It’s a shame the African nations didn’t get very far into the competition, and that Ghana were knocked out by a handball that really ought to have been a goal, but the Europeans had it this time, and we knew that a team that had never won the World Cup before would take home the giant gold roll-on deodorant. This is exciting. I hoped it would be Spain, but assumed it would be Holland, with Schneijder and Villa in line for the Golden Boot, and Spain having risen without a trace after that early upset when Switzerland beat them. Now, I am reliably informed that expectation about Torres was whipped artificially up by followers of the Premiership, and that in fact Villa and Pedro were the men to watch, so his underperformance may be less of an issue than I was led to believe. Either way, he failed to live up to his reputation, which was a common theme, with Rooney doing the same, and Messi, and the whole French team, to a degree, who were a shambles on-field and off. (Raymond Domenech provided the lowlight of the entire competition when he refused to shake hands with the South African coach Carlos Parreria in Bloemfontein. I doubt his stars look too good at home.)

As for the final itself, well, after a tough and determined Germany Uruguay third-place play off on Saturday, Spain Holland was a pretty underwhelming affair, but it could have gone either way. It took until extra time for Andres Iniesta to insert the winning goal, in the same instance that British ref Howard Webb earned the ire of the Dutch – probably forever more, as these things work out – for not awarding a corner that might have made all the difference. Webb looked stern and non-negotiable throughout. He had a tough gig, doling out 14 yellow cards and sending off Johnny Heitinga at the 109 minute mark.

Hats off to Spain’s captain Iker Casillas, who kept Holland out of his net and was the first to cry when the final whistle went. The game had been filled with near misses (Sergio Ramos a notable culprit with a disappointing mis-header, something I find difficult to criticise as I’m pretty sure I couldn’t head a professional match ball back if you dropped it on my head from two inches above. But Robben also missed one. They were all at it.)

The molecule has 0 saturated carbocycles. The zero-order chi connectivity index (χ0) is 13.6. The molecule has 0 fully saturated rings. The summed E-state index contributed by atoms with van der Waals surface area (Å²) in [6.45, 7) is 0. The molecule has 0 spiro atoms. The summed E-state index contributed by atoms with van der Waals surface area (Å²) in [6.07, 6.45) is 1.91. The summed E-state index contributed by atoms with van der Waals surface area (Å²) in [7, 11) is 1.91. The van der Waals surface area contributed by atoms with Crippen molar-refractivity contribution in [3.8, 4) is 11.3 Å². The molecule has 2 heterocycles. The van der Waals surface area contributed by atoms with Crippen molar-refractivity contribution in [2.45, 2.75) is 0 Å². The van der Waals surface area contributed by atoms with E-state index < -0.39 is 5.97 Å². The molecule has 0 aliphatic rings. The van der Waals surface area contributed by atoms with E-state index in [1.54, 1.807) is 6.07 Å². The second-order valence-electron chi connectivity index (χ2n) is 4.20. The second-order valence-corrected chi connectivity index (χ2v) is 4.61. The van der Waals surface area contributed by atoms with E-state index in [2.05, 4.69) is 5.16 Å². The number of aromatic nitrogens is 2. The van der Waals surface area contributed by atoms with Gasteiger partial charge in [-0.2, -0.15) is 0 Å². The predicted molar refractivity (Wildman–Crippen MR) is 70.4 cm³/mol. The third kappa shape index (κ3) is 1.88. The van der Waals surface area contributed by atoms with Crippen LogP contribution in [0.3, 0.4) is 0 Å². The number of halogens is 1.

I have been enjoying watching Iniesta running around like the clappers, and I understand the t-shirt slogan under his shirt, the showing of which earned him one of those 14 yellow cards, was a tribute to Dani Jarque a 26-year old Sevilla player and teammate who’d died suddenly from a heart attack. You had to love him for that.

So Spain won the World Cup having scored the fewest ever number of goals in achieving that – and having lost their first match. That’s eight goals in seven matches. Not a high scoring World Cup. Where would we have been without Germany? Still, at least the final ended well at Soccer City, having started in neutral – so often the case in this tournament. And it was cheering to see former president and current icon Nelson Mandela riding across the pitch in a golf buggy. Not during the game, although it would have livened up the first half to have a vehicle on the pitch. No doubt Webb would have booked Mandela, too. (Although to be fair to Webb, he could have and should have sent off Nigel de Jong after a chest-height kung fu kick on Xabi Alonso. He didn’t.)

What have we learned then? That Uruguay’s national anthem has the longest intro in the world. It almost looks like it’s going to be an instrumental. See you all in two years.*

*When I’ll next be watching football.

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I found myself in conversation about the World Cup with three proper football fans yesterday, courtesy of 6 Music, where I’ve been filling in on Steve Lamacq’s show all week. They’d set up a World Cup Roundtable, which didn’t mean we only reviewed records with Terry Venables or James Corden on them, but all three guests knew their football and their music (not a large squad to pick from). Damien Harris I’ve met on many occasions – Midfield General, founder of the mighty Skint records, sponsor for ten years of Brighton football club – but it was quite a change to have across the desk from me Mark Clemmit, of 5 Live and BBC1’s Football League Show, and Matt Lawrence, former Millwall and Crystal Palace defender, currently “between teams”. (Aged 36, he’s such a 6 Music kind of guy he was down on the new Laura Marling/Mumford & Sons single because he preferred Marling’s stripped-down original recording. And he knows more than me about The Gaslight Anthem’s first album.) I can gas about the World Cup with friends and family, who know my history, but here I was with a BBC football reporter and a professional league footballer. Would could possibly go wrong?